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Koenigs L.L.C. v. City of Savannah

United States District Court, W.D. Tennessee, Eastern Division

July 19, 2019

KOENIGS, L.L.C., Plaintiff,
CITY OF SAVANNAH; GARRY WELCH, individually and in his official capacity; RICKY BRATTON, individually only; CURTIS MANSFIELD JR., individually only; and JOHN ALBERTSON III, individually only, Defendants.



         Unfortunately, a driver sometimes finds himself in need of a tow and unable to call for such service. In these instances, first responders contact a reputable towing company on the driver's behalf. To accommodate this need, the City of Savannah maintains a list of reputable, reliable towing companies. The list is for the benefit of drivers within the city, as the list is utilized only in cases where the driver has no company preference or is unable to choose a towing company.

         Plaintiff is a towing company located in Savannah, Tennessee, that answers these calls from the Savannah Police Department. Plaintiff held a place on the City of Savannah's list until August 26, 2016, when the City of Savannah removed Plaintiff. That removal is the crux of the claims against the City and City Manager Garry Welch.

         Plaintiff commenced this action on June 9, 2017, pursuant to 42 U.S.C. § 1983, for various alleged civil rights violations. (ECF No. 1.) The Court previously dismissed all of Plaintiff's claims against the City Defendants, with the exception of its procedural due process claim. (ECF No. 38.)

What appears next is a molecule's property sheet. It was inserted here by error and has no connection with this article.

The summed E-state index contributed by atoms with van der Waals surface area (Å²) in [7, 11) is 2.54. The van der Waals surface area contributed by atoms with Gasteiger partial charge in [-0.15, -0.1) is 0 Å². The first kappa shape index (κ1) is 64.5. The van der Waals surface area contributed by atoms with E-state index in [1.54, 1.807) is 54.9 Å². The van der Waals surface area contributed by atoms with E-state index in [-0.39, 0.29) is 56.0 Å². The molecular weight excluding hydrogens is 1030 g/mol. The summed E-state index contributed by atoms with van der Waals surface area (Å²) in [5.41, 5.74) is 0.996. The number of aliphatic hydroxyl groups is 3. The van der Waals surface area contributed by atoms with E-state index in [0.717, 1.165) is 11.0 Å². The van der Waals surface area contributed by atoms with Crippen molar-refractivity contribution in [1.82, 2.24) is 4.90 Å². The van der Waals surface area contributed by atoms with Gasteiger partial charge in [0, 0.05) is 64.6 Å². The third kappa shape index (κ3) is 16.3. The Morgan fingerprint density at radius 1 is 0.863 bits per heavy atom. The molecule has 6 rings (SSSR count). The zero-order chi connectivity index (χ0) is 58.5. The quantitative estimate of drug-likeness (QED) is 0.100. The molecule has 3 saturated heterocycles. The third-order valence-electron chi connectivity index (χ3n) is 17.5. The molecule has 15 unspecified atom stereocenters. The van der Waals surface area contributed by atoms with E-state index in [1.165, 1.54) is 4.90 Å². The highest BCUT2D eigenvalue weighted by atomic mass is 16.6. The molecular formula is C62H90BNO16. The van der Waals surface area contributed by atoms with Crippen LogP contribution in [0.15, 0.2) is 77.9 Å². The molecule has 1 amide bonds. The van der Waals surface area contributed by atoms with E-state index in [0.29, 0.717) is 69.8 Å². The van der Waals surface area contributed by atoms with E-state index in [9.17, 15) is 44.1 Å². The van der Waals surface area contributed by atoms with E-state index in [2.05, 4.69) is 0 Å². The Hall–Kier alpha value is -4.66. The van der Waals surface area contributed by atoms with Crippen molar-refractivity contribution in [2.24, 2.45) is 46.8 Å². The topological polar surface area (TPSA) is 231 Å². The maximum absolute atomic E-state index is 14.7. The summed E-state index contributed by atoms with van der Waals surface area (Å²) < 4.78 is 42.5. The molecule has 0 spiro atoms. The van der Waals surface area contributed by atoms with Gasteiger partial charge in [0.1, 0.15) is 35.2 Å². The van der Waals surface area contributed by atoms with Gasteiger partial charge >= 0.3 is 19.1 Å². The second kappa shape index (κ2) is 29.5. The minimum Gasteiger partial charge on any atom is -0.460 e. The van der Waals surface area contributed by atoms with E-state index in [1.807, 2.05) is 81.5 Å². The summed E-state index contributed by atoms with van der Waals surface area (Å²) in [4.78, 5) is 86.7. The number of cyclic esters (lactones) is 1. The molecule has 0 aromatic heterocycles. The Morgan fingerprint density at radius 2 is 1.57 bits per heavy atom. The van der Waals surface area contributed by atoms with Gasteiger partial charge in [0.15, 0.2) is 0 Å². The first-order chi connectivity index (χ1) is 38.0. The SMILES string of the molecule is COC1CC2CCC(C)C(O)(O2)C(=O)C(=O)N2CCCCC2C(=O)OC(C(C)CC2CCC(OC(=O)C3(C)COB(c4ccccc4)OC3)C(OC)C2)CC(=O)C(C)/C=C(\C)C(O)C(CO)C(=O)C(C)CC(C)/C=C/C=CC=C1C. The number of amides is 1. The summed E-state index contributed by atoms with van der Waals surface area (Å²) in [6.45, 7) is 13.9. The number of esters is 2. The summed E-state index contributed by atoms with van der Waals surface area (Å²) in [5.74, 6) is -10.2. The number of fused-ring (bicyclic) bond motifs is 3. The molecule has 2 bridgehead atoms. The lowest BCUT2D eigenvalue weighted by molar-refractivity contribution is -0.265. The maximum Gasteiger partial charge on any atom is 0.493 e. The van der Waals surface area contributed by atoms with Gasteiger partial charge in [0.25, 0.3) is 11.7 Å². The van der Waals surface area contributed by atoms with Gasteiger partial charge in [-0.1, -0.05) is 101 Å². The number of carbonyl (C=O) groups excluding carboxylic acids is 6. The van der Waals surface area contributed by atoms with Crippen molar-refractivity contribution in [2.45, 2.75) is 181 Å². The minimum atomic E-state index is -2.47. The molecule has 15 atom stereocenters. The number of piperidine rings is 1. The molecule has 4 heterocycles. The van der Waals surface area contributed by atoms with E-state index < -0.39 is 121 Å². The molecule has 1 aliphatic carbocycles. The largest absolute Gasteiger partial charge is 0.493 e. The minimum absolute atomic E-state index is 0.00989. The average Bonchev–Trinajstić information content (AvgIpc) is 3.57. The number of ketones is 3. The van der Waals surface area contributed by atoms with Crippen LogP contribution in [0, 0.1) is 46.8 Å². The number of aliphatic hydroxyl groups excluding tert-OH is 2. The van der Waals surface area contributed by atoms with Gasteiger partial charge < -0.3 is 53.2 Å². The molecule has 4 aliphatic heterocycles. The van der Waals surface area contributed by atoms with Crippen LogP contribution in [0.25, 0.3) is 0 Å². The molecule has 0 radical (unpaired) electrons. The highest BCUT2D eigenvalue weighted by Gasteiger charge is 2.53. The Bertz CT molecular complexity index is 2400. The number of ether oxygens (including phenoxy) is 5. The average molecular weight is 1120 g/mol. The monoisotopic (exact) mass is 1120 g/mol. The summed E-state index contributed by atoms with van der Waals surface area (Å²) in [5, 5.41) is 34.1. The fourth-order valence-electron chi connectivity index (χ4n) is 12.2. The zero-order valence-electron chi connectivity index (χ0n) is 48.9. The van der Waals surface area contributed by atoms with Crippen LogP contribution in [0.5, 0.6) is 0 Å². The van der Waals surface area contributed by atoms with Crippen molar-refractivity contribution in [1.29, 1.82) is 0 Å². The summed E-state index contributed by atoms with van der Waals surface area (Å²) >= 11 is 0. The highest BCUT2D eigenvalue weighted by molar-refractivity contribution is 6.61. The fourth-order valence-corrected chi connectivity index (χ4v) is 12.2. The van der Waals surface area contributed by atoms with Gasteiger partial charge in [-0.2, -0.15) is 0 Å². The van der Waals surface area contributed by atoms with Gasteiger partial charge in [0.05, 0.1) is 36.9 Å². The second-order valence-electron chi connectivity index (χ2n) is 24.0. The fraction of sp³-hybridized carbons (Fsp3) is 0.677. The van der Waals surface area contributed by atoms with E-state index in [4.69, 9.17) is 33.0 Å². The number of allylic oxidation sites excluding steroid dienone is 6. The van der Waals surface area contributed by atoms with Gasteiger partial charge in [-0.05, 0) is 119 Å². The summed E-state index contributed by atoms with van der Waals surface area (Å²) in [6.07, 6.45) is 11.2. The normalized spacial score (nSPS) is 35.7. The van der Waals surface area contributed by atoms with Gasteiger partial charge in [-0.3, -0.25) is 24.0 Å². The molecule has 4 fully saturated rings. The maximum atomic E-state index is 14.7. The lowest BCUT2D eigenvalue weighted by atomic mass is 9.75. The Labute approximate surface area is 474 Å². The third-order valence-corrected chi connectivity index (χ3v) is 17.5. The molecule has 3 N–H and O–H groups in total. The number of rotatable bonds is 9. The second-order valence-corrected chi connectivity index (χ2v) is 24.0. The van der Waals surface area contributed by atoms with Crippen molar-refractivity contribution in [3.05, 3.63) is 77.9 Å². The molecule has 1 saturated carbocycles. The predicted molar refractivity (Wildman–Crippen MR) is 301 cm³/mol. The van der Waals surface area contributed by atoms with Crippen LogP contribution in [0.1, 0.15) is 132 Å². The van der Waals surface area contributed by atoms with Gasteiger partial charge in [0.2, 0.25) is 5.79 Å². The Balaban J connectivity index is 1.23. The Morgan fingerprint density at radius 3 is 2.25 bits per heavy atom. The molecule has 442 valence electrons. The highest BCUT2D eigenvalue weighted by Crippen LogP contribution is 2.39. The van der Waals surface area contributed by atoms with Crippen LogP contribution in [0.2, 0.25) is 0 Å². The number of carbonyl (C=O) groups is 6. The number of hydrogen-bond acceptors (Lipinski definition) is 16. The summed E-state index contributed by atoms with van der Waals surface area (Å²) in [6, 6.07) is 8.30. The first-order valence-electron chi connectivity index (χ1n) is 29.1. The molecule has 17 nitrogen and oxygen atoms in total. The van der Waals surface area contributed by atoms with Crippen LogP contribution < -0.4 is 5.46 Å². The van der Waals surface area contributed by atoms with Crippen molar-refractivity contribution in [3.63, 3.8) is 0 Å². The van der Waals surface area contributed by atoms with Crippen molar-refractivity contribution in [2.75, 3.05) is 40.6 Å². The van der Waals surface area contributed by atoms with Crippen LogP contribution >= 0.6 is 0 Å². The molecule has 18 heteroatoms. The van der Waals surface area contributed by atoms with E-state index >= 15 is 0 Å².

Now before the Court is the City of Savannah's and Garry Welch's Motion for Summary Judgment on the issue of procedural due process, which was filed on March 18, 2019. (ECF No. 50.) Plaintiff filed its consolidated Response in opposition to the City Defendants' and the State Defendants' Motions for Summary Judgment on April 26, 2019. (ECF No. 58.) For the reasons stated below, the Defendants'[1] Motion is GRANTED.


         The City of Savannah, Tennessee, maintains a list of the only wrecker companies that the Savannah Police Department may utilize. (ECF No. 50-4 at 6.) The stated purpose of maintaining such a list is to ensure “the safe and efficient removal, storage and safekeeping of [any] and all vehicles being towed and placed into the custody of such wrecker service.” (Id.) In furtherance of this purpose, the City established policies, procedures, and regulations regarding wrecker companies' equipment, drivers, procedures, and services. (Id.) These provisions are located in the City's Wrecker Service Standards Manual (“Manual”). (Id.)

         Any company wishing to be included on the City's list, and therefore be subject to the provisions outlined in the Manual, must simply submit an application to the Chief of Police. (Id.) Plaintiff applied for inclusion on the City's list in 2014. (ECF No. 51-3 at 2-3.) One requirement for applicants is that they “meet THP [(Tennessee Highway Patrol)] Requirements and State Certification on equipment, insurance and drivers.” Plaintiff was a member of the THP's list[3]- thus evidencing Plaintiff's compliance with the THP's requirements-beginning in August of 2013. (ECF No. 51-3 at 2). Plaintiff was suspended from the THP's list on August 23, 2016, pursuant to Tennessee Department of Safety and Homeland Security (“DOSHS”) Captain Mansfield's Final Determination that Plaintiff violated THP policy. (ECF No. 50-4 at 21-22.)